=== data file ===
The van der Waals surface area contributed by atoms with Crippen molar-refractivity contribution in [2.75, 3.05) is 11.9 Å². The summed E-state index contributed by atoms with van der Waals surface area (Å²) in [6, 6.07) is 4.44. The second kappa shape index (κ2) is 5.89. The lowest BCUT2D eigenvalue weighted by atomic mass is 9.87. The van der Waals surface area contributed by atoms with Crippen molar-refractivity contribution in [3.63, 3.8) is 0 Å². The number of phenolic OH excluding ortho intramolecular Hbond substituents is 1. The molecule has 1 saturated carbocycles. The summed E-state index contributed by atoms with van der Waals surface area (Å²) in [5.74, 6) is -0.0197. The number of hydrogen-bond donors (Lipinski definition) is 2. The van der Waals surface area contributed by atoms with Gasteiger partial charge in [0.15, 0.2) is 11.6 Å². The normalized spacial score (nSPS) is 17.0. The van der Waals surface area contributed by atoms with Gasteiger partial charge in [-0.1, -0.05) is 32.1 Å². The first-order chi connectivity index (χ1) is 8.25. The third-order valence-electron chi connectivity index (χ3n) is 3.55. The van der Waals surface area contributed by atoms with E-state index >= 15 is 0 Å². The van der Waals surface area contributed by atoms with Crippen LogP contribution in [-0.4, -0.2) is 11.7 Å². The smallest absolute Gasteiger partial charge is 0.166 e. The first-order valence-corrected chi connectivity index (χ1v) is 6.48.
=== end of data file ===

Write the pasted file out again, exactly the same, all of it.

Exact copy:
The van der Waals surface area contributed by atoms with Crippen molar-refractivity contribution in [2.75, 3.05) is 11.9 Å². The summed E-state index contributed by atoms with van der Waals surface area (Å²) in [6, 6.07) is 4.44. The second kappa shape index (κ2) is 5.89. The lowest BCUT2D eigenvalue weighted by atomic mass is 9.87. The van der Waals surface area contributed by atoms with Crippen molar-refractivity contribution in [3.63, 3.8) is 0 Å². The number of phenolic OH excluding ortho intramolecular Hbond substituents is 1. The molecule has 1 saturated carbocycles. The summed E-state index contributed by atoms with van der Waals surface area (Å²) in [5.74, 6) is -0.0197. The number of hydrogen-bond donors (Lipinski definition) is 2. The van der Waals surface area contributed by atoms with Gasteiger partial charge in [0.15, 0.2) is 11.6 Å². The normalized spacial score (nSPS) is 17.0. The van der Waals surface area contributed by atoms with Gasteiger partial charge in [-0.1, -0.05) is 32.1 Å². The first-order chi connectivity index (χ1) is 8.25. The third-order valence-electron chi connectivity index (χ3n) is 3.55. The van der Waals surface area contributed by atoms with E-state index >= 15 is 0 Å². The van der Waals surface area contributed by atoms with Crippen LogP contribution in [-0.4, -0.2) is 11.7 Å². The smallest absolute Gasteiger partial charge is 0.166 e. The first-order valence-corrected chi connectivity index (χ1v) is 6.48.